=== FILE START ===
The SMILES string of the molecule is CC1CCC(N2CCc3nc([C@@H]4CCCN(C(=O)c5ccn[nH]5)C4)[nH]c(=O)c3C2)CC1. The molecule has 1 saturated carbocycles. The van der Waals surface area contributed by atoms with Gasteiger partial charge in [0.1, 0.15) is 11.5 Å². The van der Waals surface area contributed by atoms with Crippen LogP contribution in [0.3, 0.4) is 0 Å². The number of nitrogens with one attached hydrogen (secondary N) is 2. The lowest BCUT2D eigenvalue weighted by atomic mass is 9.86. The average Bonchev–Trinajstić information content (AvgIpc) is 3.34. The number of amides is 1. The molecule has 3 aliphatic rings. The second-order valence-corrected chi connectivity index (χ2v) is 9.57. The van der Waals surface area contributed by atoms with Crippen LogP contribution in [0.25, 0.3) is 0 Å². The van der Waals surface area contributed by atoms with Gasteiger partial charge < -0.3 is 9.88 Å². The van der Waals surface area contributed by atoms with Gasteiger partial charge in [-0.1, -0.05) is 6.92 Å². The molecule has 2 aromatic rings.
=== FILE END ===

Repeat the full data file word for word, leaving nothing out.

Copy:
The SMILES string of the molecule is CC1CCC(N2CCc3nc([C@@H]4CCCN(C(=O)c5ccn[nH]5)C4)[nH]c(=O)c3C2)CC1. The molecule has 1 saturated carbocycles. The van der Waals surface area contributed by atoms with Gasteiger partial charge in [0.1, 0.15) is 11.5 Å². The van der Waals surface area contributed by atoms with Crippen LogP contribution in [0.3, 0.4) is 0 Å². The number of nitrogens with one attached hydrogen (secondary N) is 2. The lowest BCUT2D eigenvalue weighted by atomic mass is 9.86. The average Bonchev–Trinajstić information content (AvgIpc) is 3.34. The number of amides is 1. The molecule has 3 aliphatic rings. The second-order valence-corrected chi connectivity index (χ2v) is 9.57. The van der Waals surface area contributed by atoms with Crippen LogP contribution in [0.25, 0.3) is 0 Å². The van der Waals surface area contributed by atoms with Gasteiger partial charge < -0.3 is 9.88 Å². The van der Waals surface area contributed by atoms with Gasteiger partial charge in [-0.1, -0.05) is 6.92 Å². The molecule has 2 aromatic rings.